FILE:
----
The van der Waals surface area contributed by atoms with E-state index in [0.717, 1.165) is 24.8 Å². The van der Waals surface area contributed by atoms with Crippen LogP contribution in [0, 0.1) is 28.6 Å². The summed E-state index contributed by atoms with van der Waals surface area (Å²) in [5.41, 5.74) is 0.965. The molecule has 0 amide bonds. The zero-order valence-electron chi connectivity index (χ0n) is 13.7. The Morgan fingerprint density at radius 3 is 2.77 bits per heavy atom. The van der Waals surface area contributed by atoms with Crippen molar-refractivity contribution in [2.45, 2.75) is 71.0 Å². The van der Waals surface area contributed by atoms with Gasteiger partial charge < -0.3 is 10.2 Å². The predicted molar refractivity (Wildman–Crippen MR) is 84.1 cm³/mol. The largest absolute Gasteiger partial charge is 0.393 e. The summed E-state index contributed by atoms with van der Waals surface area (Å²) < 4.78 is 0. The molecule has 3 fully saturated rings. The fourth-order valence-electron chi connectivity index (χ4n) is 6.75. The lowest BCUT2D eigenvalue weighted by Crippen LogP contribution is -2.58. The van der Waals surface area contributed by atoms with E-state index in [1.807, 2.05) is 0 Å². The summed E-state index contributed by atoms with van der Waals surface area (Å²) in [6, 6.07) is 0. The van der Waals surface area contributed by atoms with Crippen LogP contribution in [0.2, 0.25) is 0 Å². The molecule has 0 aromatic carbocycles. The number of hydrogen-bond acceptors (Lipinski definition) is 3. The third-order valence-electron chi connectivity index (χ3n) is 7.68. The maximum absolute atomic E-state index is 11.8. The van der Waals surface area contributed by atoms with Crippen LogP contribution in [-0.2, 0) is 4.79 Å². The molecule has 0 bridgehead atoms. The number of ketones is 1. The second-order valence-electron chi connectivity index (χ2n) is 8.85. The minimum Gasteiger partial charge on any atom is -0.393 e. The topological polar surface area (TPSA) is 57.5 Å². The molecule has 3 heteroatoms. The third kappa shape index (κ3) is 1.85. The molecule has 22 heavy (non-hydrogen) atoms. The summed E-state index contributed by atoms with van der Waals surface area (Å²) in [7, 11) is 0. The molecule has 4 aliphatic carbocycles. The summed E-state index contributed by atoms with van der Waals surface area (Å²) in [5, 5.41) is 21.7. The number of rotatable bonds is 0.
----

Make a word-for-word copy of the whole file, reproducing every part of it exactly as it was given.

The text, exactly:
The van der Waals surface area contributed by atoms with E-state index in [0.717, 1.165) is 24.8 Å². The van der Waals surface area contributed by atoms with Crippen LogP contribution in [0, 0.1) is 28.6 Å². The summed E-state index contributed by atoms with van der Waals surface area (Å²) in [5.41, 5.74) is 0.965. The molecule has 0 amide bonds. The zero-order valence-electron chi connectivity index (χ0n) is 13.7. The Morgan fingerprint density at radius 3 is 2.77 bits per heavy atom. The van der Waals surface area contributed by atoms with Crippen molar-refractivity contribution in [2.45, 2.75) is 71.0 Å². The van der Waals surface area contributed by atoms with Gasteiger partial charge < -0.3 is 10.2 Å². The predicted molar refractivity (Wildman–Crippen MR) is 84.1 cm³/mol. The largest absolute Gasteiger partial charge is 0.393 e. The summed E-state index contributed by atoms with van der Waals surface area (Å²) < 4.78 is 0. The molecule has 3 fully saturated rings. The fourth-order valence-electron chi connectivity index (χ4n) is 6.75. The lowest BCUT2D eigenvalue weighted by Crippen LogP contribution is -2.58. The van der Waals surface area contributed by atoms with E-state index in [1.807, 2.05) is 0 Å². The summed E-state index contributed by atoms with van der Waals surface area (Å²) in [6, 6.07) is 0. The van der Waals surface area contributed by atoms with Crippen LogP contribution in [0.2, 0.25) is 0 Å². The molecule has 0 aromatic carbocycles. The number of hydrogen-bond acceptors (Lipinski definition) is 3. The third-order valence-electron chi connectivity index (χ3n) is 7.68. The maximum absolute atomic E-state index is 11.8. The van der Waals surface area contributed by atoms with Crippen LogP contribution in [-0.2, 0) is 4.79 Å². The molecule has 0 bridgehead atoms. The number of ketones is 1. The second-order valence-electron chi connectivity index (χ2n) is 8.85. The minimum Gasteiger partial charge on any atom is -0.393 e. The topological polar surface area (TPSA) is 57.5 Å². The molecule has 3 heteroatoms. The third kappa shape index (κ3) is 1.85. The molecule has 22 heavy (non-hydrogen) atoms. The summed E-state index contributed by atoms with van der Waals surface area (Å²) in [7, 11) is 0. The molecule has 4 aliphatic carbocycles. The summed E-state index contributed by atoms with van der Waals surface area (Å²) in [5, 5.41) is 21.7. The number of rotatable bonds is 0.